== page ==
(The white circle isn't there to hide anything, it's the lid of the milking bucket which was a bit too bright for the rest of the picture.)
Today was very hot and sunny and I was surprised to see many of the cows sitting or grazing in the full sunshine. The breeze was constant, and maybe that makes it quite comfortable for them out in the heat. I suppose that as a teen I'd have found sun-bathing in conditions like that quite delightful.
But out the back of the farm, my own "teens" were behaving much more sensibly, all lying in the shade of the trees keeping cool.
Here we are right at the very end of the six-week mating period and Dexie 101 has finally come on heat! She's a two-year-old and was in quite light condition when she calved, which is why I selected her to keep Zella company - Zella has to be constantly well-fed to ensure her milk production is as good as possible and so Dexie gets a better diet than she might out with one of the larger mobs.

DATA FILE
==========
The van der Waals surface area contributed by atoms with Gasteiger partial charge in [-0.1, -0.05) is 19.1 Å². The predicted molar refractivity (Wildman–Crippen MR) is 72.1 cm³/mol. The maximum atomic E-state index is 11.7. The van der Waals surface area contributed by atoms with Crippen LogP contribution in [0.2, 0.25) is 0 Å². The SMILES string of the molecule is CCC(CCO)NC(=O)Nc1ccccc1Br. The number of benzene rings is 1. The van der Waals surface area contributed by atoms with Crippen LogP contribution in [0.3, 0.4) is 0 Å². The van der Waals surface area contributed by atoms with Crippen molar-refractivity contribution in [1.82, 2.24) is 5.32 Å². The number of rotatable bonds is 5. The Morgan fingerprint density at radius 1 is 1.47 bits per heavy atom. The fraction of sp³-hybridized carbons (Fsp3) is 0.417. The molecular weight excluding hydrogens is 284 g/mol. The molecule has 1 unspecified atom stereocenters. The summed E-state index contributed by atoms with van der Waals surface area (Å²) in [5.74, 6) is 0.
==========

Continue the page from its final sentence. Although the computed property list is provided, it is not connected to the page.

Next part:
I wanted to know whether she was still in "standing heat" this afternoon, and Zella, being pregnant already (I'm pretty sure) wasn't interested in her, so I brought the two young heifers from the Insemination mob down to the paddock. They both immediately checked Dexie and demonstrated that she was indeed still standing.
Despite the heat of the afternoon, I went across the river and around the completely overgrown Road Flat Paddock, looking for Ragwort, then over the road and up through the scrub to the top of the hill. I have taken a few photos of this fenceline on the skyline, trying to determine the identity of a blob of light colour, which I eventually decided was yellow and needed attention. Here it is, happily flowering on a windy ridge, all ready to set seed and let it float freely over the surrounding area.